MANHATTAN (CN) – Porsche cornered the market on Volkswagen stock and investors who were short-selling it scrambled to cover their short positions as prices “spiraled higher and higher,” 16 investment firms say in a federal complaint.
Lead plaintiff Elliott Associates says Porsche kept its intentions hidden to keep the share price from rising as it acquired a controlling interest in VW. Porsche achieved its aim by outright “lying” and by acquiring options contracts that “allowed it to ambush the market once it had amassed control over enough shares,” according to the complaint.
When Porsche went public with its majority position in March 2008, it had acquired “nearly 75 percent of VW shares through outright positions and options,” the plaintiffs say.
The New York Times reported that Porsche caused a “short squeeze of historic proportions,” and the plaintiffs lost “tremendous amounts of money,” according to the complaint.
Before “all hell broke loose,” the plaintiffs say, they were short-selling VW stock – borrowing shares with the obligation to repurchase them in the future.
The short sellers had bet that the stock would decline, but shares rose after Porsche’s announcement, because demand increased and there were fewer shares than market prices indicated, according to the complaint.
If Porsche had not been “keeping the prices of VW shares artificially low,” the plaintiffs say, the risk in shorting VW shares would have been apparent.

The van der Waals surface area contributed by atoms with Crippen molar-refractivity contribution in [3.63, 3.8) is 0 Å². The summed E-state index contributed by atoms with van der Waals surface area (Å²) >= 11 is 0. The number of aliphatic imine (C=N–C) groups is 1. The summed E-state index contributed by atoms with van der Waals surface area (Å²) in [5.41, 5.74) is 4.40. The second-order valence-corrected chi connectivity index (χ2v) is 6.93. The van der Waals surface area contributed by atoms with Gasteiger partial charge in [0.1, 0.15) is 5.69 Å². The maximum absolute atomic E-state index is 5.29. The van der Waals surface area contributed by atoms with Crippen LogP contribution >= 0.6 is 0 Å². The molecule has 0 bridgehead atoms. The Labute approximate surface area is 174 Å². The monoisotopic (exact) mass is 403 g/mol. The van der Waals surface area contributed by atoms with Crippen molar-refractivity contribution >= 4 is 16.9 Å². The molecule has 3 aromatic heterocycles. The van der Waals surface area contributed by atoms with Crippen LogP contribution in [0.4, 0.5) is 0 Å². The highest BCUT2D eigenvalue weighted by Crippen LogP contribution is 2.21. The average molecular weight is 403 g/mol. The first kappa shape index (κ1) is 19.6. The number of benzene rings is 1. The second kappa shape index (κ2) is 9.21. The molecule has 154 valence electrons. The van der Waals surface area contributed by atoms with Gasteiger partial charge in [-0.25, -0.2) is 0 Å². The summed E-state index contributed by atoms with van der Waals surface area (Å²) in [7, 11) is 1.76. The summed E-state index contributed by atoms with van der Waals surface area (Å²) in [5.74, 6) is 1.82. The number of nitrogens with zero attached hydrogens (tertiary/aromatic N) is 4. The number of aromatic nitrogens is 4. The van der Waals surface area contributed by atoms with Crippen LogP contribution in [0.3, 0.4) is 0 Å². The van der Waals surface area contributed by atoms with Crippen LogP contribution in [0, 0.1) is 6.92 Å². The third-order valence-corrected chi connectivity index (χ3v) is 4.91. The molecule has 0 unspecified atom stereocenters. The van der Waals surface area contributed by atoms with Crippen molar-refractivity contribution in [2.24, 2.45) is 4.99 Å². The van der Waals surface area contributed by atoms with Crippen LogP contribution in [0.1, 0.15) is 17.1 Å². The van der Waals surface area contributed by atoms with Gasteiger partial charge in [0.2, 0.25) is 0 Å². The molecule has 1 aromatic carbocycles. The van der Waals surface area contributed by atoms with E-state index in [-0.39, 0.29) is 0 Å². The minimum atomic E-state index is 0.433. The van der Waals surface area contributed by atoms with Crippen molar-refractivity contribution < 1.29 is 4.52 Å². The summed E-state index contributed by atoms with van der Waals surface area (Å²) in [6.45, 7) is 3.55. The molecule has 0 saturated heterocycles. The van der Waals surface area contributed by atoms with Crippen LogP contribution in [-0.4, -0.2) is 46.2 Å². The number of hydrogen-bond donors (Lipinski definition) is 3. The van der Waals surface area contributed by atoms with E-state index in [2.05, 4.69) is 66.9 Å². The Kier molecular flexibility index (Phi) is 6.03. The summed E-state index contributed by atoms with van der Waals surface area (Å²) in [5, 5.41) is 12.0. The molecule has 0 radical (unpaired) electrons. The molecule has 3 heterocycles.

In the months leading up to Porsche’s announcement, the company engaged “in a series of manipulative derivatives trades,” according to the complaint.
Porsche claimed it might hold a simple majority in VW but that a takeover was “totally unrealistic,” the plaintiffs say. They also claim that Porsche misrepresented options contracts that it should have disclosed and evaded counterparty disclosure requirements.
The plaintiffs say Porsche targeted U.S. investors for its misinformation. Porsche translated all press releases regarding VW, in which the company claimed to not be interested in acquiring a controlling share, into English and posted the statements on its Web site.
“Defendants knew that New York-based investment managers would rely … on defendants’ fraudulent misstatements and that the hedge funds they advised would be the primary victims of defendants’ fraud and manipulation,” according to the complaint.
Defendants Porsche, its CEO Wendelin Wiedeking and former vice president of finance Holger Haerter are accused of securities fraud and market manipulation.
The investment firms are represented by David Parker with Kleinberg, Kaplan & Wolff, and by Philip Beck with Bartlit Beck & Herman of Chicago.